Friday, October 19, 9:35 p.m.
Filmmaker Jim Ojala was attending Duluth Central High School in the 1990s when he saw something curious on the news: malformed frogs found in Minnesota lakes. The first report came in 1995, when schoolchildren in Le Sueur found such frogs in a restored wetland close to the Minnesota River. Then similar stories followed from around the state. Scientists at the time were baffled. Some had missing eyes, others had missing or extra limbs, and some had problems with their internal organs. “It was just so bizarre,” Ojala recalls.
As a filmmaker years later, Ojala kept thinking back to the frogs. “I found this was an awesome set-up for a film—for an ecological thriller,” he says. Now complete, that thriller, starring the mutated frogs, is Strange Nature.
The movie is fictional horror—it depicts a single mother and her 11-year-old son in a small town facing malformations that spread beyond bodies of water—but behind that lies a serious message about the environment. “To this day, we don’t even know what causes most human birth defects, let alone what started a deformed frog phenomenon 20 years ago,” Ojala says.
Ojala left Duluth 18 years ago to get started in the movie business as a makeup and special-effects artist. He interned with Troma, a production company out of New York known for the Toxic Avenger sci-fi movies, and quickly moved up in the field, becoming a special-effects assistant for film, television, and Broadway projects. After 9/11, Ojala and his wife, Beth Meadows, who is also in the business, moved to Los Angeles, where Ojala worked on films such as Buffy the Vampire Slayer and Where the Wild Things Are.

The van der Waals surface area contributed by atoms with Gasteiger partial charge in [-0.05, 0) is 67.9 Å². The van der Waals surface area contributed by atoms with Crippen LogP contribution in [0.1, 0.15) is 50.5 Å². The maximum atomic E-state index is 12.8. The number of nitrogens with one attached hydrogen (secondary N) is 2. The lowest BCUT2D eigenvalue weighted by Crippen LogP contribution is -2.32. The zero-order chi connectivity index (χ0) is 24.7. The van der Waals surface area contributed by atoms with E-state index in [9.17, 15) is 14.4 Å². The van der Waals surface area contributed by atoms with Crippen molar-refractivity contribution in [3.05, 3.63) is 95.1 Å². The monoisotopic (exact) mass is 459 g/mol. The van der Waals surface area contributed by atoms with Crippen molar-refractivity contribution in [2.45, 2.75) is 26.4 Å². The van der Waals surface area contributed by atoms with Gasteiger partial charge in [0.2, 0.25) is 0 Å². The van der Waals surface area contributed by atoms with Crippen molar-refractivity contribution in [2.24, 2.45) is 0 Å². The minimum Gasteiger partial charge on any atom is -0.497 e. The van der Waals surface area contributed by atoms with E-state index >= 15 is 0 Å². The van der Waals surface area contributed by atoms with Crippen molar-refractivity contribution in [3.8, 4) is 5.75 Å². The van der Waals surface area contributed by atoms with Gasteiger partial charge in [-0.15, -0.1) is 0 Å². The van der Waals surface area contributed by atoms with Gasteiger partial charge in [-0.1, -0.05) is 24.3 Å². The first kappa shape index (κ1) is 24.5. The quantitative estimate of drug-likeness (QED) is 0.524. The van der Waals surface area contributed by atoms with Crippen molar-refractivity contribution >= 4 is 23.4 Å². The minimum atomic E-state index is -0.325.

photo by jeremy monroe
In the works since 2003, Strange Nature has been somewhat of a tortuous journey for Ojala and Meadows, who also acts in the film. Funding hit many obstacles, but after a crowdfunding campaign, Strange Nature started filming in the summer of 2014. (They secured additional funding through the state’s Snowbate program and the Iron Range Resources and Rehabilitation Board.) Ojala and Meadows were joined by Minnesota-based producer Jessica Bergren, who helped with location scouting and logistics in Minnesota before the L.A. team flew in for filming.
“I was boots on the ground in Minnesota looking for locations,” Bergren says. Initially, they were scouting mostly around Duluth, but Grand Rapids native Bergren went home for a few days and realized that area had everything the film needed.
One filming highlight was Mike’s Bar, in a town called Bovey. “The mayor owns the bar and they just threw up some cones—they just blocked off the whole stretch for us,” she says.
Shooting in Duluth and the Iron Range created opportunities for local folks to work on the film, and provided an economic boost to those communities. “I knew enough to spend as much of our money in those local areas as possible,” Bergren says.
Meanwhile, state funding for the Minnesota Pollution Control Agency’s research into the causes of the deformed frogs ceased in 2001, and independent research since then hasn’t yielded a concrete cause. (Though popular theories point to chemical contaminants or parasites.) “Look, this isn’t something crazy I made up,” Ojala says. “We’re stemming from a real thing that’s still going on, and we don’t know where it’s going to lead.”
Digital Extra: Something in the Water…
Look behind the scenes of Minnesota native Jim Ojala’s horror movie about the real-life phenomenon of deformed frogs developing in local lakes, debuting at the Twin Cities Film Festival this year.